The downturn in revenue sparked by the economy has hit home for people employed by the village of Woodridge, which this week announced layoffs of some of its employees due to budget woes.
Village officials announced this week that they have laid off 10 workers in order to cut into a projected $2.6 million budget deficit.
And more budget cuts could be coming.
The 10 positions were spread out among all of the village’s department: • Police Department: One community service officer • Public Works Department: One maintenance worker and one village engineer • Planning and Development Department: One part-time planner • Administration/Village Clerk’s Office: One administrative assistant and one IT coordinator • Finance Department: One fiscal assistant • Building and Zoning Department: One office associate and two building inspectors
These include one community service officer in the police department. Two in the public works department, three in the building and zoning department, two in the administration/village clerk’s office, which included an IT coordinator, a fiscal assistant in the finance department, and a part-time planer in the planning and development department.
The move also combines the planning and development department and the building and zoning department to create a new community development department, said assistant Village Manager Peggy Halik.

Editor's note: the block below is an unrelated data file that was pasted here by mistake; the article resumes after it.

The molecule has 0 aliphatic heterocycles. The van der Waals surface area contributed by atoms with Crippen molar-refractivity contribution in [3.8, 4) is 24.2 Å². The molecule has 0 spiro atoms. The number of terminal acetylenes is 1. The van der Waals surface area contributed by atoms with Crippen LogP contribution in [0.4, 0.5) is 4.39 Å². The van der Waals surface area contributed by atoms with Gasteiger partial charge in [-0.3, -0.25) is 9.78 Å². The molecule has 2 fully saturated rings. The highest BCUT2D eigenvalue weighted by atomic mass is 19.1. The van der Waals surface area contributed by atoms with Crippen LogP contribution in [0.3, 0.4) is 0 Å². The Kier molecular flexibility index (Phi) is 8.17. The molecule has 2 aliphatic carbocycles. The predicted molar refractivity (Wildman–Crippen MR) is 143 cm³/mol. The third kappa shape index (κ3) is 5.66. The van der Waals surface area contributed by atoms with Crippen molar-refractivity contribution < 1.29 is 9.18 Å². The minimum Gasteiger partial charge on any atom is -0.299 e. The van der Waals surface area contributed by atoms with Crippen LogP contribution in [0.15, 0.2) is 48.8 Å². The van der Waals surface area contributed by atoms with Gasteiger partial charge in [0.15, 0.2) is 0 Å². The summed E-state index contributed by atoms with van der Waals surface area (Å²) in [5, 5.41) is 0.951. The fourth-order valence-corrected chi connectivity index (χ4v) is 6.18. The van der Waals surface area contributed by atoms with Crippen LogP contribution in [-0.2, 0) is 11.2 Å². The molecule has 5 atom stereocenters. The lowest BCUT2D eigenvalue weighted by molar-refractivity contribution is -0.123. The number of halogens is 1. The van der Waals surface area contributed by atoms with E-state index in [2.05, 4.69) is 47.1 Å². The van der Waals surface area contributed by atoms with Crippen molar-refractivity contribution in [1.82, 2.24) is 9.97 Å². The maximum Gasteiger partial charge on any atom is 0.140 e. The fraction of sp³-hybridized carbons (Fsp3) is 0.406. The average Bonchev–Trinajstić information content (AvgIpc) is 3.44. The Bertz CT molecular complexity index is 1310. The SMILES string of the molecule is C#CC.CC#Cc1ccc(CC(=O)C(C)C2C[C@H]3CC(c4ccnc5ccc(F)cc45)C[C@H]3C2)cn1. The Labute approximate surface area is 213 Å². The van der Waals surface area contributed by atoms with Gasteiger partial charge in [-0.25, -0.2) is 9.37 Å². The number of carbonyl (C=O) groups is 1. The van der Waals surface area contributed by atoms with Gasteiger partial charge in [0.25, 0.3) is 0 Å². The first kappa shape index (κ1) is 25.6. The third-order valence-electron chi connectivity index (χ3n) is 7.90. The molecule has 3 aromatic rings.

The cuts, which went into effect on Feb. 1, come in the wake of 10 other positions that were eliminated late last year, six through attrition and four through a voluntary separation program, Halik said.
“The reduction in personnel was one of the necessary steps that was taken in order to reduce expenditures,” she said.
The decision will save the village about $483,000 between fiscal year 2010 and 2011, and about $780,000 for fiscal year 2012 and beyond, which the village is set to begin looking at in March, officials said.
The job reductions are part of a proposal to develop a five-year financial plan to reduce costs by roughly $9.5 million. The main goal of the Village Board is to close the budget gap without increasing costs to residents and businesses in the village, Halik said.
This week, the Woodridge Village Board will hold a workshop to review the results of a Special Events Survey conducted last month regarding the cost associated with more than 10 village events, including annual events such as the Woodridge Jubilee and the holiday tree lighting ceremony, and asked residents to rate them by popularity.
Input from the special events survey will be part of the considerations made in determining how limited funding is allocated to support special events, said Melissa Bohse, management analyst for the Village of Woodridge.
Even with all of the planned reductions in place, the village will still be spending down its reserves by more than $1 million every year, Halik said.
“The plan being developed will allow us to meet our goal of a 25 percent of operating expenses fund balance in the 5th year (2014-2015) of our five year plan,” she said. “We will continue to look for every available opportunity to reduce our costs.”
Last November, the village announced it was facing a roughly $2.6 million budget deficit due to a decrease in revenue across the board.
Mayor William Murphy last month at his State of the Village Address said that difficult decisions will need to be made by the board to address the deficit, not just for this year, but for the next five years.
Other cuts that have been made include freezing all non-union salaries, and two major projects for the village have been put on hold indefinitely. Those include an $11 million expansion of the police department facility, and the building of a pedestrian bridge over Route 53 at about $4.5 million.